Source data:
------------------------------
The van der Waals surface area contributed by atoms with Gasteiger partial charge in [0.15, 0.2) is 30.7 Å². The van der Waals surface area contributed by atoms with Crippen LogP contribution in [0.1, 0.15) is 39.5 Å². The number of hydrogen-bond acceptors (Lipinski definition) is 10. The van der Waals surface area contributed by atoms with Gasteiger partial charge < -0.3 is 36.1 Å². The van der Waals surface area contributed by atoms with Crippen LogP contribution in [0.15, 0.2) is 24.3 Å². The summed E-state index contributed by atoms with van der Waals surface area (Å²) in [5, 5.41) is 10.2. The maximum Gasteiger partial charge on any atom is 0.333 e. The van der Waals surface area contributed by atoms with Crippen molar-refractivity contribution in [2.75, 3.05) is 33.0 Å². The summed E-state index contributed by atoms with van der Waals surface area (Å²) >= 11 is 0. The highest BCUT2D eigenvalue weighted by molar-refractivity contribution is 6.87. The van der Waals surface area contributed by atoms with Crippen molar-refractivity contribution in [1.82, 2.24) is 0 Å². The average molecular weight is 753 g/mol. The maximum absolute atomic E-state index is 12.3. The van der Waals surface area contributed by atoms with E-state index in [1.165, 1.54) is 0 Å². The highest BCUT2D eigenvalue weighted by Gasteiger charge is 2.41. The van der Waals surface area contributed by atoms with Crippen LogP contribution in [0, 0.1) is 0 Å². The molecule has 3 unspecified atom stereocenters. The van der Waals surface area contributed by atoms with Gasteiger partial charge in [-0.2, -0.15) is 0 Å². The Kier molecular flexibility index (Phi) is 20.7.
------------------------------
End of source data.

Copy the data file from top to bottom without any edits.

The van der Waals surface area contributed by atoms with Gasteiger partial charge in [0.15, 0.2) is 30.7 Å². The van der Waals surface area contributed by atoms with Crippen LogP contribution in [0.1, 0.15) is 39.5 Å². The number of hydrogen-bond acceptors (Lipinski definition) is 10. The van der Waals surface area contributed by atoms with Gasteiger partial charge < -0.3 is 36.1 Å². The van der Waals surface area contributed by atoms with Crippen LogP contribution in [0.15, 0.2) is 24.3 Å². The summed E-state index contributed by atoms with van der Waals surface area (Å²) in [5, 5.41) is 10.2. The maximum Gasteiger partial charge on any atom is 0.333 e. The van der Waals surface area contributed by atoms with Crippen molar-refractivity contribution in [2.75, 3.05) is 33.0 Å². The summed E-state index contributed by atoms with van der Waals surface area (Å²) >= 11 is 0. The highest BCUT2D eigenvalue weighted by molar-refractivity contribution is 6.87. The van der Waals surface area contributed by atoms with Crippen molar-refractivity contribution in [1.82, 2.24) is 0 Å². The average molecular weight is 753 g/mol. The maximum absolute atomic E-state index is 12.3. The van der Waals surface area contributed by atoms with E-state index in [1.165, 1.54) is 0 Å². The highest BCUT2D eigenvalue weighted by Gasteiger charge is 2.41. The van der Waals surface area contributed by atoms with Crippen LogP contribution in [0, 0.1) is 0 Å². The molecule has 3 unspecified atom stereocenters. The van der Waals surface area contributed by atoms with Gasteiger partial charge in [-0.2, -0.15) is 0 Å². The Kier molecular flexibility index (Phi) is 20.7.